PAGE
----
Site-Related => News => Topic started by: Spectere on March 29, 2017, 02:43:58 PM

Title: SSL'd!
Post by: Spectere on March 29, 2017, 02:43:58 PM
As some of my fellow US-ians probably know, a bill recently passed allowing ISPs to sell browsing history. Fuck that shit. As of today, spectere.net will strictly enforce secure connections via HTTPS. We're just a tiny, tiny speck in the grand scheme of things, but if I can prevent even a few megabytes of metrics and browsing data from appearing in a collection of marketing data then it'll be worth it.

If you run into any issues (things not loading, security warnings getting displayed, etc) feel free to either PM me or ping me over on Twitter (https://twitter.com/Spectere/).

Many thanks to Let's Encrypt (https://letsencrypt.org/) and the EFF (https://www.eff.org/) (specifically, their Certbot (https://certbot.eff.org/) script) for making this both possible and surprisingly easy. If you have a few bucks to spare, please please please support those organizations. Their contributions to security and privacy cannot be understated.
Title: Re: SSL'd!
Post by: Bobbias on March 31, 2017, 12:25:40 AM
congrats on the SSL. I'm still having difficulty believing that actually happened... then again everything lately feels like a nightmare.
Title: Re: SSL'd!
Post by: Spectere on March 31, 2017, 04:11:19 AM
What slays me more is the justification for it. They claimed that if Google is allowed to sell your data than ISPs should as well. The point that those idiots apparently don't understand is that you choose to use Google. You could always use DuckDuckGo for search, something like Lavabit for e-mail, etc. If you want to get on the Internet, you don't have a choice but to use an ISP.

The implications of this are staggering. Plain old HTTP is even less safe than it ever was. With ISPs allowed to gather traffic, there is just so much that they can do. Most web forms have very clearly named fields to make it easier on web developers. If they want to scrape e-mail addresses, all they need to do is look for an HTTP POST request with an "email" field. They can do the same thing for address fields and, hell, even password fields if they're feeling particularly dickish. It's basically a legitimized man in the middle attack.

Fortunately, most of the sites that I go to use SSL. I'm considering seeking out a secure, private VPN for any outliers, though finding one that truly does what they promise can be a bit tricky. How can you trust a system without seeing it in person, after all?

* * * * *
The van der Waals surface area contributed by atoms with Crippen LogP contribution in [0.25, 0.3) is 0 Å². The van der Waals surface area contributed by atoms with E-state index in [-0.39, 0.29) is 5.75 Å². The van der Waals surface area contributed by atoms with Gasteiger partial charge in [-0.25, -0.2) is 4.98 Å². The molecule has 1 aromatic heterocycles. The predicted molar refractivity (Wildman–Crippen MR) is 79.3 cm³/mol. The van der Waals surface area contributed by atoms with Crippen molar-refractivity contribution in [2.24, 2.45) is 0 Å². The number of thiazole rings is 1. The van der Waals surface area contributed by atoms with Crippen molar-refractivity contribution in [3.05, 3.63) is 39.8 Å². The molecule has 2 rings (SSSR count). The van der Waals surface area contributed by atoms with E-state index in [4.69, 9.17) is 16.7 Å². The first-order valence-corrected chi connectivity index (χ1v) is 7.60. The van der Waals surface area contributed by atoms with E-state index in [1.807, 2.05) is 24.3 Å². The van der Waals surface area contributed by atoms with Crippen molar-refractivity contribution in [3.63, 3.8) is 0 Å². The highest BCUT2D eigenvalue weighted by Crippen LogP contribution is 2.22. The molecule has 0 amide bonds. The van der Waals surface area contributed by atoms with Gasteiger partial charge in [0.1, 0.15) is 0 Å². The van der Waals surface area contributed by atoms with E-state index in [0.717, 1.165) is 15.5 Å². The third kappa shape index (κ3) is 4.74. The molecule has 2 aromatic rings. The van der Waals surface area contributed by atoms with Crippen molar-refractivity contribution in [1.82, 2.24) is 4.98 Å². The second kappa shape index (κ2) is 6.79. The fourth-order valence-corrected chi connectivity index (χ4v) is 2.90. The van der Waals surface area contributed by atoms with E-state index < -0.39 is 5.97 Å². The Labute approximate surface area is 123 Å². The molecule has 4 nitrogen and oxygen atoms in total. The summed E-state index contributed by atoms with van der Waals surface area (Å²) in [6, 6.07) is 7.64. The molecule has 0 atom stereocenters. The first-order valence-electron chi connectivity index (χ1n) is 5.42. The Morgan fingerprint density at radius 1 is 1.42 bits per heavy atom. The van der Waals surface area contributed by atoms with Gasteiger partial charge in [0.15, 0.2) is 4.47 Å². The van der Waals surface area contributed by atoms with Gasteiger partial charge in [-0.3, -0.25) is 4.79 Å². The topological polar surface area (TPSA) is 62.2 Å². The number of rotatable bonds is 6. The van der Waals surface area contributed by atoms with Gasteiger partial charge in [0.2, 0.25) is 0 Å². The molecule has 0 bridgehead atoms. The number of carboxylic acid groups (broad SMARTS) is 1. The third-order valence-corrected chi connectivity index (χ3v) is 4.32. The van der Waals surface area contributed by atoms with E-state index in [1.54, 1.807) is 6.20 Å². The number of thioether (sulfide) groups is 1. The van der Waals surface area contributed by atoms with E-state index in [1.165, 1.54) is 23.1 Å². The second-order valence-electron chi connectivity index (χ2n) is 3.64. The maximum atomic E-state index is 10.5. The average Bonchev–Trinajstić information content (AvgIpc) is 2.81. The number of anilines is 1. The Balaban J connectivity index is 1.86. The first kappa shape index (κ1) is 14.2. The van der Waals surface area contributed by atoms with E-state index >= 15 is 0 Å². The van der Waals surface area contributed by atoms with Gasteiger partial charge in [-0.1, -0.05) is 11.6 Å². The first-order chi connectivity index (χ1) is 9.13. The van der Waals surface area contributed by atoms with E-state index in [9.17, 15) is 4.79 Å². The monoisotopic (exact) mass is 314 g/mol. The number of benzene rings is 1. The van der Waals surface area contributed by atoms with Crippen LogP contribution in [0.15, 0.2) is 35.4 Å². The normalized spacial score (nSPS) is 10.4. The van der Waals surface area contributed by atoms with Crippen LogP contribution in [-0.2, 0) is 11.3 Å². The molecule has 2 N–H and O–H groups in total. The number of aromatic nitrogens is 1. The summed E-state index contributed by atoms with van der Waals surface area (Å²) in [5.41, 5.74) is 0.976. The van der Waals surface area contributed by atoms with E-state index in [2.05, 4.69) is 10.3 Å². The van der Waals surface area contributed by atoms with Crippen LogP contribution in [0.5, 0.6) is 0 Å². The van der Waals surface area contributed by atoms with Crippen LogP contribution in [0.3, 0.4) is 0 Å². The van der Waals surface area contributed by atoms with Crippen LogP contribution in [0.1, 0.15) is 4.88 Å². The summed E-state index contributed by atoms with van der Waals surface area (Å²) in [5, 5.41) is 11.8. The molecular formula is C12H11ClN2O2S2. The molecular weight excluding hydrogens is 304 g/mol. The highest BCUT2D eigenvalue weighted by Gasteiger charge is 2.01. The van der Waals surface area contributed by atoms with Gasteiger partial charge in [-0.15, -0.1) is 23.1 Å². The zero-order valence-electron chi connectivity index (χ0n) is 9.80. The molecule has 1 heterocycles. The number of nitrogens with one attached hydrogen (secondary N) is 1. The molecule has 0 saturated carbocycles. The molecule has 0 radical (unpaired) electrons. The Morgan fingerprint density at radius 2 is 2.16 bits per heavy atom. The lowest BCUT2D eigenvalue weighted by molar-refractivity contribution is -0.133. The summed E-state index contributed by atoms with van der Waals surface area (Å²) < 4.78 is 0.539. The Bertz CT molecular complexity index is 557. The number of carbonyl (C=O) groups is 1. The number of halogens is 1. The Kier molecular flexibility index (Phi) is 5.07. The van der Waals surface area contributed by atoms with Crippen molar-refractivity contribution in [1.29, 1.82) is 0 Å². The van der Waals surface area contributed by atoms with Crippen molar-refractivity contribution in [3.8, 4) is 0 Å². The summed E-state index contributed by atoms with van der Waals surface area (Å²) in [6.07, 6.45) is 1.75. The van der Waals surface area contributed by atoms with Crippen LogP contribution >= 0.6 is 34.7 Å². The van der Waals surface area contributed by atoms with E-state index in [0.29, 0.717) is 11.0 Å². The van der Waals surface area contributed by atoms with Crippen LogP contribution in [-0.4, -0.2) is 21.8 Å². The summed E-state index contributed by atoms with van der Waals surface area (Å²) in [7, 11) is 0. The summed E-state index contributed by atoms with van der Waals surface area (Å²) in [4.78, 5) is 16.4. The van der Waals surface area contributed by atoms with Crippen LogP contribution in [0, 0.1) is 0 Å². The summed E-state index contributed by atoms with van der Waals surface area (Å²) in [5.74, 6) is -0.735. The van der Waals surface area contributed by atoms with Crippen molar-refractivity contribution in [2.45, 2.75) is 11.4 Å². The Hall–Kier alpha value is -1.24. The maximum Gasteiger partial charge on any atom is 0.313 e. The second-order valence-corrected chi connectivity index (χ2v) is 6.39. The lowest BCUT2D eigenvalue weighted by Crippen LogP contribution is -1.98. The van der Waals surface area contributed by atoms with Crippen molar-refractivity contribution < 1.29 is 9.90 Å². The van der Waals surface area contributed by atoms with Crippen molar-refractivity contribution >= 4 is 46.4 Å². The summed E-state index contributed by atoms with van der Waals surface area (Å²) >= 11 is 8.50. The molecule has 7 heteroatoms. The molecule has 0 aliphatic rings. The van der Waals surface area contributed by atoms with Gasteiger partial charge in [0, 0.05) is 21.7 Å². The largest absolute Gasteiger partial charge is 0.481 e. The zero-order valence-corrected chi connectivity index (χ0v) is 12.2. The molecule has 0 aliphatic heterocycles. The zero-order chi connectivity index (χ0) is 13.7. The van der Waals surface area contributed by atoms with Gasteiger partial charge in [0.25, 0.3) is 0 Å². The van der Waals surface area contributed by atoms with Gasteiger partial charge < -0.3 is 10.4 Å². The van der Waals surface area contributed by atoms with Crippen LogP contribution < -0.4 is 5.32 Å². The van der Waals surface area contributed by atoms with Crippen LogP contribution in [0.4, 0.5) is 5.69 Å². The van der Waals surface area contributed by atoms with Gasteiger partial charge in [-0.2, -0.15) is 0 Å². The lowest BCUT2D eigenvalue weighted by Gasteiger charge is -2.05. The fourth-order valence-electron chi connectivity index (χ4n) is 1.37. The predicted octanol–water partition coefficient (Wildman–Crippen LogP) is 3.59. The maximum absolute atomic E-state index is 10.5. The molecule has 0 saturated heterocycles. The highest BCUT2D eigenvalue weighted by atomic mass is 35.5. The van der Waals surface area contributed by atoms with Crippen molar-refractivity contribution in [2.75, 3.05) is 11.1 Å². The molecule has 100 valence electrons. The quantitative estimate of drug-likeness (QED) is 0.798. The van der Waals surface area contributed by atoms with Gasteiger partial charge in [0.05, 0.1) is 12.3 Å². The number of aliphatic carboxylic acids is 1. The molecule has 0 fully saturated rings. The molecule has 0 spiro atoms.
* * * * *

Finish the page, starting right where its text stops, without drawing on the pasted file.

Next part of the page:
Also, saying that this feels like a nightmare is somewhat inaccurate. At least when I have a nightmare I can take solace in the fact that I can wake up from it. I've been trying to do that for the past several months and it hasn't worked so far.
Title: Re: SSL'd!
Post by: Zephlar on March 31, 2017, 12:39:07 PM
I feel like it's not really much different than before though. The only exception is it's actually legal now. The stipulation according to Snowden was that every time data moved to a server outside of the US (which Google has TONS of), the US had the right to intercept that data. Google apparently makes it a common practice to move batches of data internationally all the time so the government is consistently picking up data in that fashion.
Title: Re: SSL'd!
Post by: Spectere on March 31, 2017, 07:43:08 PM
Government spying is a different can of worms entirely. The Snowden revelations are what prompted Microsoft, Google, et al, to secure the links between their servers. Now, whether or not they're complicit in the government spying on their citizens is another argument (he who holds the private keys holds the data, after all). That kind of touches on the point I made about trust earlier.

I see this scenario as being a bit different. This allows ISPs to sell your browsing data for profit (as if they aren't already making enough of that, but I digress). Unlike before, where it was illegal for ISPs to lift data from, say, online form submissions, now it's back to being fair game for them. Considering how competent some of these companies are when it comes to securing marketing data, I think it's safe to say that if ISPs actually start doing that, we can see the number of personal information leaks drastically increase. Things get worse when you realize that there's the possibility that they could be slurping up passwords that you type into non-secure web forms. Who knows what happens to that data? And what happens if some script kiddie manages to lift the database that stores all of this stuff?

I don't like the smell of any of this. As much as I dislike government spying, at least that data stays more or less in one place. With this it can spread like wildfire, and you'd be surprised how much people can fuck with you if they have your name, address, and e-mail address, let alone any passwords that happen to inadvertently get stored.
Title: Re: SSL'd!
Post by: Bobbias on April 01, 2017, 03:30:10 AM
As a non us citizen things are also kinda freaky. Snowden showed that anything outside the us is fair game so the nsa could be spying on me at any time.  What's scary about this is that it normalizes that kind of invasion of privacy for the rest of the world to see. :/
Title: Re: SSL'd!
Post by: Spectere on April 01, 2017, 05:46:10 PM
"Canadian?" More like "terrorist," am I right? Why are you so worried about the NSA? I mean, surely you have nothing to hide, right?

In all seriousness, yeah, it's completely ridiculous, not to mention that it's a great way of breeding distrust and malcontent. The really scary part is that there are people who actually think that these sort of measures are beneficial, as if they're actually going to stop attacks. Then again, these are probably the same worthless shitstains that think that a Muslim ban is a good thing.